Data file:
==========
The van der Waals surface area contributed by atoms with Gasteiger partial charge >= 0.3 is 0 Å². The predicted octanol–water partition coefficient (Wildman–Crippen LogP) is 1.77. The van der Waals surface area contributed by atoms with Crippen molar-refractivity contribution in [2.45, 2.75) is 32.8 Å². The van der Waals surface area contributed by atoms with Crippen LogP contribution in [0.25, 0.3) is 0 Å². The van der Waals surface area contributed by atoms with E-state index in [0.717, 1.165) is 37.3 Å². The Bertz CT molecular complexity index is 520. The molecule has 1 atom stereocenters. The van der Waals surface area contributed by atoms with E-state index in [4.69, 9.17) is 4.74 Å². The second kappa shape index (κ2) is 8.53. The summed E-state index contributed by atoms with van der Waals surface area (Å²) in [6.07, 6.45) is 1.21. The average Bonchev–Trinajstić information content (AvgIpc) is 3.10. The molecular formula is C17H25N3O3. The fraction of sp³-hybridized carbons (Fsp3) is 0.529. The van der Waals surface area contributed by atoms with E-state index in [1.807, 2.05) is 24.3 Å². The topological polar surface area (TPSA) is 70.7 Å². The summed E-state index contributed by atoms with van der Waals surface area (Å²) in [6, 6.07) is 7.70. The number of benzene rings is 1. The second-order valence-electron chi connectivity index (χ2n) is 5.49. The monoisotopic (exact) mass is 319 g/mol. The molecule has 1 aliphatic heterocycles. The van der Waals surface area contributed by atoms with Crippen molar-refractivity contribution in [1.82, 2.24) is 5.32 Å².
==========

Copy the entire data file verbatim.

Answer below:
The van der Waals surface area contributed by atoms with Gasteiger partial charge >= 0.3 is 0 Å². The predicted octanol–water partition coefficient (Wildman–Crippen LogP) is 1.77. The van der Waals surface area contributed by atoms with Crippen molar-refractivity contribution in [2.45, 2.75) is 32.8 Å². The van der Waals surface area contributed by atoms with Crippen LogP contribution in [0.25, 0.3) is 0 Å². The van der Waals surface area contributed by atoms with E-state index in [0.717, 1.165) is 37.3 Å². The Bertz CT molecular complexity index is 520. The molecule has 1 atom stereocenters. The van der Waals surface area contributed by atoms with E-state index in [4.69, 9.17) is 4.74 Å². The second kappa shape index (κ2) is 8.53. The summed E-state index contributed by atoms with van der Waals surface area (Å²) in [6.07, 6.45) is 1.21. The average Bonchev–Trinajstić information content (AvgIpc) is 3.10. The molecular formula is C17H25N3O3. The fraction of sp³-hybridized carbons (Fsp3) is 0.529. The van der Waals surface area contributed by atoms with E-state index in [1.807, 2.05) is 24.3 Å². The topological polar surface area (TPSA) is 70.7 Å². The summed E-state index contributed by atoms with van der Waals surface area (Å²) in [6, 6.07) is 7.70. The number of benzene rings is 1. The second-order valence-electron chi connectivity index (χ2n) is 5.49. The monoisotopic (exact) mass is 319 g/mol. The molecule has 1 aliphatic heterocycles. The van der Waals surface area contributed by atoms with Crippen molar-refractivity contribution in [1.82, 2.24) is 5.32 Å².